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COVID-19 will affect women’s career prospects more than men’s. Here’s what we can do about it.

The insidious effects of gender disparity affect all the facets of our society. In times of crisis, all forms of inequality -including those based on gender, but also race, or sexuality- are often aggravated. In the face of the COVID-19 pandemic, the Unidad de Mujeres y Ciencia of the Ministerio de Ciencia e Innovación establishes a series of actions that the scientific community must consider in order to both track this disparity and minimize its effects. The report highlights that the gender gap in scientific productivity, exacerbated in this crisis, will have consequences for women researchers' careers.

17 June 2020
Researcher at ICMAB's Labs

Gender and science during the pandemic

The Unidad de Mujeres y Ciencia of the Ministerio de Ciencia e Innovación has published “Género y ciencia frente al coronavirus”, a document cataloguing the inequalities based on gender during this coronavirus crisis, and presenting some ways in which it can be tackled. It is important that action plans are created in order to face this issue in an effective way.

The main problems this document points out are the ways in which family life and scientific work are balanced, and how these two worlds coexisting under the same roof will negatively affect women’s careers.

Some studies have already warned about this issue, for example, in the article "Impact of COVID-19 on academic mothers" (Science, 268 6492, 724, 15 May 2020) “After a bit more than two months of lockdown, declarations by editors in academic journals warn about significative differences in the number of articles sent during lockdown signed by men and women: “men have had more time to publish”.” 

The Unidad de Mujeres y Ciencia worries about how this will affect women’s careers, specially those who have to take care of their children or parents in their households. In the long term, in a field with little vertical movement and difficulty of promotion, this reduction in research and publication for a sustained period of time can accentuate the gender breach in scientific publicationIt is a matter of concern, as expressed in the article "The decline of women's research production during the coronavirus pandemic" (Nature Index, 19 May 2020)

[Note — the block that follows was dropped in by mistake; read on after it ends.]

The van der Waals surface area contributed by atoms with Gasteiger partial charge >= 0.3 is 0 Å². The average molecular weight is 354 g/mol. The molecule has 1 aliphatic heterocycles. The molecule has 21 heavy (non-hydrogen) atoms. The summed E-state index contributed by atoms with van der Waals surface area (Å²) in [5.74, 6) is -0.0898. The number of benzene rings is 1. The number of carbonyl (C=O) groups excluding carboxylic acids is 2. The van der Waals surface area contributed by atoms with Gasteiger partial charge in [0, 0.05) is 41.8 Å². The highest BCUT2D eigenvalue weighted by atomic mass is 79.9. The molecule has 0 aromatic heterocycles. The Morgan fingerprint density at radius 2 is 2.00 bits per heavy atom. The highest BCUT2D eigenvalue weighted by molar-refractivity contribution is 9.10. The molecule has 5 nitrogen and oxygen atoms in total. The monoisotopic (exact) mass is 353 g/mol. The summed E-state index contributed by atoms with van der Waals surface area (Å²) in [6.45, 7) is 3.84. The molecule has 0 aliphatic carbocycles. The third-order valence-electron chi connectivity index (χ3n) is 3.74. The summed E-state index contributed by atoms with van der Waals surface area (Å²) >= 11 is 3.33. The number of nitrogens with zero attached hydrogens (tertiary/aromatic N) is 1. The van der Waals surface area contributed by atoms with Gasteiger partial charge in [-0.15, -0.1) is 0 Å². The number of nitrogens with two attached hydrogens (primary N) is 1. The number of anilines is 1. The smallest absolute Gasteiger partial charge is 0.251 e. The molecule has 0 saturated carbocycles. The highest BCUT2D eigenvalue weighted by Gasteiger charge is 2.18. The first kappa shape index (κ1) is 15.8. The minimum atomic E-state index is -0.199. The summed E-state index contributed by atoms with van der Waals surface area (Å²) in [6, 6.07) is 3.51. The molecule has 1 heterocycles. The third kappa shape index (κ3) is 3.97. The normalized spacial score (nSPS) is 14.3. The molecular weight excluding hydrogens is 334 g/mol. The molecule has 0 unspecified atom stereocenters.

The article "Checking in with Women Materials Scientists During a Global Pandemic: May 2020" (Chem. Mater. 2020), in which our Project Manager, Laura Cabana, participated, features the expererience of many women working in Materials Science during the COVID-19. We would like to highlight here a situation that may be common for many women scientists: "I suddenly found myself at home with a 7-month-old, 3.5-year-old, a partner with a full time job, and a class to teach online. Now that we are 8 weeks in, I can easily say it has been the most challenging time of my career."  (Jenny Y. Yang, Associate Professor, University of California, Irvine, Irvine, CA, USA)

Other articles about the topic include "The pandemic and the female academic" (Nature, 17 April 2020) "This pandemic can teach some of us an important lesson: mothers and fathers together are facing a short-term reorganization of care and work time. In the long run, these changes in productivity will affect careers. Those with fewer care duties are aiming for the stars. Will anyone in the academic community take into account our unbalanced approach to family care and work? No. All of us will participate together in open competition for promotion and positions, parents and non-parents alike."

What can be done to tackle the gender breach in women researchers' career during the Covid-19 pandemic 

To face this issue, many measures can be taken by organizations and institutions in the field, starting with the funding agencies, which should study their evaluation processes, based on disaggregated statistics, in order to localize if and how this breach takes place. Once localized, it must be acted upon, through measures like compatibility of family life and international mobility, or temporary measures to overcome the "maternity wall" that affects many women’s careers.

The publication also calls for more general improvements in the scientific area, like (1)  offering training in gender in research to predoctoral researchers, to be able to include gender perspective in the project proposals, so that this dimension is accounted for in every process, (2) stablish mechanisms to monitor and evaluate the integration of gender analysis in every part of the research process for any project publicly funded, (3) fund gender perspective multidisciplinary research about the Covid-19 and its consequences in different areas, (4) include gender knowledge and experience in the advisory groups and in the decision making groups related with the Covid-19, so the decisions can take into account the potential impact of gender. 

This situation presents a good opportunity to face the gender disparity in the scientific community structurally, through a transformation of the stablished hierarchy and the hidden power structures within. To do so, the document proposes the development of disruptive measures based on the integration of scientists in the diagnosis of this gender breach, the coordination of gender equality departments, or the stabilization of funding for science research and development that ultimately improves the careers of researchers and guarantees stable and qualified professional careers, which avoid the loss of talent among young women. 

The bottom line for this publication is clear: neither societal change or crisis confrontation can be properly achieved without transversal gender perspective that allows the identification and resolution of gender disparities. 

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Cover image: Researcher at ICMAB's Labs 

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